Tokitsukaze stable

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Entrance to Tokitsukaze Stable

The Tokitsukaze stable (時津風部屋?, Tokitsukaze-beya) is a stable of sumo wrestlers in Japan, one of the Tokitsukaze group of stables. It was founded in 1769 and was dominant during the Taishō period.

In its modern form it dates from 1941 when it was established by Futabayama, who was still an active wrestler at the time. It was known as Futabayama Dojo until it was re-named Tokitsukaze stable in November 1945 when Futabayama retired. Upon Futabayama's death in 1968 the former Kagamisato took charge for a short time, but Futabayama's widow wanted Yutakayama Katsuo to take over, which he did upon his retirement in 1969. He in turn passed control of the stable on to his successor Futatsuryū in August 2002. As of September 2016 it had eleven active wrestlers, two of whom are sekitori.

The death of 17-year-old junior member Tokitaizan (real name Takashi Saito) in a hazing scandal on June 26, 2007, eventually resulted in the dismissal and six years in prison for the head of the stable, Tokitsukaze (real name Jun'ichi Yamamoto).[1] This compelled Tokitsuumi, a long time top division wrestler from the stable, to retire from active sumo and take over as the new head of the stable.[2]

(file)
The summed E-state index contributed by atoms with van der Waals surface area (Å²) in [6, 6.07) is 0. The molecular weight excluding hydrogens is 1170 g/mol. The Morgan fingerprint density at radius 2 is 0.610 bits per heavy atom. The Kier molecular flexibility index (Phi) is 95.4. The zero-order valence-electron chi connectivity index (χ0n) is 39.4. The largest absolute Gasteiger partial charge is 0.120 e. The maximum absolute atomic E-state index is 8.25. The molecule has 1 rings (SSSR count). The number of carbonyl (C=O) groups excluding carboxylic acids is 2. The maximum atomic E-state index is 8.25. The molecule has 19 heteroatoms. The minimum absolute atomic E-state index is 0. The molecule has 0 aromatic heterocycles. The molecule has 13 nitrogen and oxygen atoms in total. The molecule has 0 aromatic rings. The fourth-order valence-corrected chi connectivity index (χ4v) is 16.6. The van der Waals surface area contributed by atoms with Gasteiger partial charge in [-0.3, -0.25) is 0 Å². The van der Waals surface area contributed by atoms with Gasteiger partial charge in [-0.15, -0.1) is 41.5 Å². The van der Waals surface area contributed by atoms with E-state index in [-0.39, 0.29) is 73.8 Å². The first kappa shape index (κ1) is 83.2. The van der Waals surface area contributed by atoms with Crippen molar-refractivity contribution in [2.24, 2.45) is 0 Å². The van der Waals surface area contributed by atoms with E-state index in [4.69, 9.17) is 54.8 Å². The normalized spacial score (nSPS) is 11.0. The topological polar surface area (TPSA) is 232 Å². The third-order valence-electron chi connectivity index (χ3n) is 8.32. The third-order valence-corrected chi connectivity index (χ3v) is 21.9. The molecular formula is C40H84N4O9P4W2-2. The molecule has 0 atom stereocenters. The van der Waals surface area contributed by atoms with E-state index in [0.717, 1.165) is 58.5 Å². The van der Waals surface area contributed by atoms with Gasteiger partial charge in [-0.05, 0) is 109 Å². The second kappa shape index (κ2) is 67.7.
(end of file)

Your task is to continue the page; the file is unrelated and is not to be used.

Ring name conventions[edit]

Many wrestlers at this stable have taken ring names or shikona that begin with the character 時 (read: toki), which is the first character in the stable's name. A number of wrestlers have also included the character 豊 (read: yutaka) in their shikona in deference to the last ōzeki produced by the stable, Yutakayama I, and the successor to his shikona, Yutakayama II who was the last komusubi produced by the stable.

Owners[edit]

Notable active wrestlers[edit]

Coaches[edit]

Notable former members[edit]

Usher[edit]

Hairdresser[edit]

Location and access[edit]

Tokyo, Sumida ward, Ryōgoku 3-15-4
3 minute walk from Ryōgoku Station on the Sōbu Line

See also[edit]

References[edit]

  1. ^ "Former stable master gets six years for young wrestler's hazing death". The Japan Times. 30 May 2009. Retrieved 2 August 2013. 
  2. ^ "Tokitsuumi replaces fired elder". The Japan Times. 10 October 2007. Retrieved 2 August 2013. 

External links[edit]

Coordinates: 35°41′38″N 139°47′40″E / 35.6938°N 139.7945°E / 35.6938; 139.7945